Thursday the 11th of November
Veterans Day is an annual federal holiday in the United States that honors military veterans who have served in the United States Armed Forces. Veterans Day honors all American veterans, living and dead, but it is primarily dedicated to living veterans who have served their nation honorably in times of war or peace. It is also known as Armistice Day.
Armistice Day was established in 1919 to commemorate the first anniversary of the 1918 armistice that ended World War I. It was remembered in 1921 in Arlington National Cemetery in Arlington, Virginia, with the burial of an unknown World War I soldier.
Similar ceremonies were held in other nations that had lost soldiers during the war. Unknown troops were buried at Westminster Abbey in London, England, and the Arc de Triomphe in Paris, France, the previous year.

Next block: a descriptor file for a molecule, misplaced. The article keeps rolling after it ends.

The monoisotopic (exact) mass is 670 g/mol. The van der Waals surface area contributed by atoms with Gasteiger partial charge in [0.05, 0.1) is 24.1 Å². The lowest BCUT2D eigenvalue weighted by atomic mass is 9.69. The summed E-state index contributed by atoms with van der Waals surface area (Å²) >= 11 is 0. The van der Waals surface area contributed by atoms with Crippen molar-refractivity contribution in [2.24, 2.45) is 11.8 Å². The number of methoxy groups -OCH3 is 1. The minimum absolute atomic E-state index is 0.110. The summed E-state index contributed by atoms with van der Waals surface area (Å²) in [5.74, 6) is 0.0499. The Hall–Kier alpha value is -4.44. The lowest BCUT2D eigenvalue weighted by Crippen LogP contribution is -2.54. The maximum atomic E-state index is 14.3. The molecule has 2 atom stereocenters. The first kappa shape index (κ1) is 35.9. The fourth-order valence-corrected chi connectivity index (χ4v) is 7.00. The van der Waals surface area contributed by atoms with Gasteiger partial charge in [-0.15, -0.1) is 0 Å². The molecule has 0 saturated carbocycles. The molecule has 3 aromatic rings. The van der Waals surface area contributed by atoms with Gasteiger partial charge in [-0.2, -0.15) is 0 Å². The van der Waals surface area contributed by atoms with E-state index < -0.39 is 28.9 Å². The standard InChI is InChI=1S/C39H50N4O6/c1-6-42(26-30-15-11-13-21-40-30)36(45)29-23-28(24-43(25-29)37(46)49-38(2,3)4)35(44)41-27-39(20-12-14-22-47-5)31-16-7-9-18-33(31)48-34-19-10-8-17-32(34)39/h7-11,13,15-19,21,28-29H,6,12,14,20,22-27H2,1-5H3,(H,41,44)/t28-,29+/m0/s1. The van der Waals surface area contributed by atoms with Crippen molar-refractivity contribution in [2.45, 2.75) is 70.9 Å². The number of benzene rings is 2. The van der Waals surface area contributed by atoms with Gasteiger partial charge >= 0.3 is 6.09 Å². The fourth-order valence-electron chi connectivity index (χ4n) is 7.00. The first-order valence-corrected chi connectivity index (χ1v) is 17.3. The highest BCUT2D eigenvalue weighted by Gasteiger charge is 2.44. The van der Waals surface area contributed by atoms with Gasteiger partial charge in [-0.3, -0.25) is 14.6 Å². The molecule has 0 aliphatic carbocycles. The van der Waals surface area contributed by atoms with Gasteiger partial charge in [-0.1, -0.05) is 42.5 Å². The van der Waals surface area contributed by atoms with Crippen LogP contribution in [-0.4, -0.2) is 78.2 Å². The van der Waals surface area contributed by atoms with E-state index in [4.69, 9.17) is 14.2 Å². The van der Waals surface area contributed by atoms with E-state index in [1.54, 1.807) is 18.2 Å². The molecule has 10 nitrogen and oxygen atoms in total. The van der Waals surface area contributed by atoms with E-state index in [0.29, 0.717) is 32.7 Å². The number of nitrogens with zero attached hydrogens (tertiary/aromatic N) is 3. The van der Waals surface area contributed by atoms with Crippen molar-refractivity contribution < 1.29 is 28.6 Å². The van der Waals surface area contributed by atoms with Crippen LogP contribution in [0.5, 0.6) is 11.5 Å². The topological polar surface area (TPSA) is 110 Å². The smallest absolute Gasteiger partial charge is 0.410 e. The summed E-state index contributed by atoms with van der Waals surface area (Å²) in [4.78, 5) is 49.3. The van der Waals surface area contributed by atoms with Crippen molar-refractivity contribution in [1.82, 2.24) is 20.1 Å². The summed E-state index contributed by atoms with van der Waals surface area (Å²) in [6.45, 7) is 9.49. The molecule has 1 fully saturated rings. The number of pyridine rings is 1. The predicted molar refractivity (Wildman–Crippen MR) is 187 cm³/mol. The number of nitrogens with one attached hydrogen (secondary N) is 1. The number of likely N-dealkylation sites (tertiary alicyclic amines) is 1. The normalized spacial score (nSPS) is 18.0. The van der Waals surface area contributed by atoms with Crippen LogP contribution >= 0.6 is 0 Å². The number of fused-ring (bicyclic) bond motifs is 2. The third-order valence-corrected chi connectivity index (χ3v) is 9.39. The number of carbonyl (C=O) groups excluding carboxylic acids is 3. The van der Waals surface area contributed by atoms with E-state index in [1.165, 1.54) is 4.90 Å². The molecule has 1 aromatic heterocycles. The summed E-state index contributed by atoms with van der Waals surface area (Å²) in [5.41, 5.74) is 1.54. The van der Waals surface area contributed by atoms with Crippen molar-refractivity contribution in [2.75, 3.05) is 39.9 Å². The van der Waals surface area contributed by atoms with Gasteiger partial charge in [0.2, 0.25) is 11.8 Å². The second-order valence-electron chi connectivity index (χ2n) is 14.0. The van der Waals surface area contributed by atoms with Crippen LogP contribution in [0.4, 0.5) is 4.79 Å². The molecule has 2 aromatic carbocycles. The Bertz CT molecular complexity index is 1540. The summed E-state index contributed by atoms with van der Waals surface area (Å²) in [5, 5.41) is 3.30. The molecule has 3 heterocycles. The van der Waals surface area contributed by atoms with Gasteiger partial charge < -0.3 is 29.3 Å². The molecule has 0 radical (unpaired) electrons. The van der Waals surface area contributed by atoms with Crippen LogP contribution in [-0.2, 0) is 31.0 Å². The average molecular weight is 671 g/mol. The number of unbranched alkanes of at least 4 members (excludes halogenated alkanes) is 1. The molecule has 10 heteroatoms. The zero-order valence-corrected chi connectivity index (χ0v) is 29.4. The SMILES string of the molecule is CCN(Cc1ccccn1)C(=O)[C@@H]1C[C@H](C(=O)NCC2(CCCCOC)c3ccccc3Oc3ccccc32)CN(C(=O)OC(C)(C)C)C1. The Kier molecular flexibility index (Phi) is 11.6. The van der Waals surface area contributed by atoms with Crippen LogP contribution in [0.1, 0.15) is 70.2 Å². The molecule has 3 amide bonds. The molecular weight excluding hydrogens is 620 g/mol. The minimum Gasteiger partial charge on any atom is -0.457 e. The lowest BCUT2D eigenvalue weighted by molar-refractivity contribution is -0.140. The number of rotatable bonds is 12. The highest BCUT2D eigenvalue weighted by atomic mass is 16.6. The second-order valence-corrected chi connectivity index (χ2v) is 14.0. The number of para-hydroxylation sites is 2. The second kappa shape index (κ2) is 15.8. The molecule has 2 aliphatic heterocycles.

In 1938, November 11 was declared a national holiday in the United States. Veterans Day was established in 1954 to honor veterans who had served in all US wars. Each year, ceremonies are held at the Tomb of the Unknowns and flower tributes are laid on the graves of military members and at monuments around the country.
Veterans of World Wars I and II are honored on November 11 in the United Kingdom, Canada, Australia and France. Remembrance Sunday is commemorated on the second Sunday of November in the UK. It is customary in the United Kingdom, Commonwealth nations, and Europe to observe two minutes of silence at 11:00 a.m. on November 11, the on November 11th.
Poppies are related to World War I memorials due to John McCrae’s poem “In Flanders Fields” and in various countries, paper poppies are sold to collect funds for veteran care and worn in the lapel as a symbol of remembrance.